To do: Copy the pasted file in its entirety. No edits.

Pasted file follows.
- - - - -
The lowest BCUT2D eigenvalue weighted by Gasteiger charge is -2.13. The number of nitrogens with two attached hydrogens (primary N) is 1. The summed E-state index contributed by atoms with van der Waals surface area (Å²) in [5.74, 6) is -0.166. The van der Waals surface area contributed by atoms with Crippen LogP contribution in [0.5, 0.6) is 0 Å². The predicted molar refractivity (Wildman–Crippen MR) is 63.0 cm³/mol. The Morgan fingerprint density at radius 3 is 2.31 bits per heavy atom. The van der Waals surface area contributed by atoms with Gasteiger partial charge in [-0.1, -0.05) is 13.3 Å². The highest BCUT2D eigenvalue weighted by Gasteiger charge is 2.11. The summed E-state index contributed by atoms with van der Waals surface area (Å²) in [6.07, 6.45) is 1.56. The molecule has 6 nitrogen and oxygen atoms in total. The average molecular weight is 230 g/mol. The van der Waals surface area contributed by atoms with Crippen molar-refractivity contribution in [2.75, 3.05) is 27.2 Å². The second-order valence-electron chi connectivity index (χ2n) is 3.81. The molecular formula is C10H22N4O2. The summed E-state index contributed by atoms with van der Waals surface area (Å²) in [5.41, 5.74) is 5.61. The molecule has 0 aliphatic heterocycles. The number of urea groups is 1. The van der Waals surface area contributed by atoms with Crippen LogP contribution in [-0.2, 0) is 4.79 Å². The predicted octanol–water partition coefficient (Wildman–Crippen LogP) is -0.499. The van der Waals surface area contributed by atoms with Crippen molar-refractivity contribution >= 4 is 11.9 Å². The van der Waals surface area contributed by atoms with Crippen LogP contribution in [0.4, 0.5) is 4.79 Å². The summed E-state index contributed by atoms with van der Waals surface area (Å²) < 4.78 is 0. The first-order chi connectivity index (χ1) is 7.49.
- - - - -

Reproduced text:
The lowest BCUT2D eigenvalue weighted by Gasteiger charge is -2.13. The number of nitrogens with two attached hydrogens (primary N) is 1. The summed E-state index contributed by atoms with van der Waals surface area (Å²) in [5.74, 6) is -0.166. The van der Waals surface area contributed by atoms with Crippen LogP contribution in [0.5, 0.6) is 0 Å². The predicted molar refractivity (Wildman–Crippen MR) is 63.0 cm³/mol. The Morgan fingerprint density at radius 3 is 2.31 bits per heavy atom. The van der Waals surface area contributed by atoms with Gasteiger partial charge in [-0.1, -0.05) is 13.3 Å². The highest BCUT2D eigenvalue weighted by Gasteiger charge is 2.11. The summed E-state index contributed by atoms with van der Waals surface area (Å²) in [6.07, 6.45) is 1.56. The molecule has 6 nitrogen and oxygen atoms in total. The average molecular weight is 230 g/mol. The van der Waals surface area contributed by atoms with Crippen molar-refractivity contribution in [2.75, 3.05) is 27.2 Å². The second-order valence-electron chi connectivity index (χ2n) is 3.81. The molecular formula is C10H22N4O2. The summed E-state index contributed by atoms with van der Waals surface area (Å²) in [5.41, 5.74) is 5.61. The molecule has 0 aliphatic heterocycles. The number of urea groups is 1. The van der Waals surface area contributed by atoms with Crippen LogP contribution in [-0.2, 0) is 4.79 Å². The predicted octanol–water partition coefficient (Wildman–Crippen LogP) is -0.499. The van der Waals surface area contributed by atoms with Crippen molar-refractivity contribution >= 4 is 11.9 Å². The van der Waals surface area contributed by atoms with Crippen LogP contribution in [0.4, 0.5) is 4.79 Å². The summed E-state index contributed by atoms with van der Waals surface area (Å²) < 4.78 is 0. The first-order chi connectivity index (χ1) is 7.49.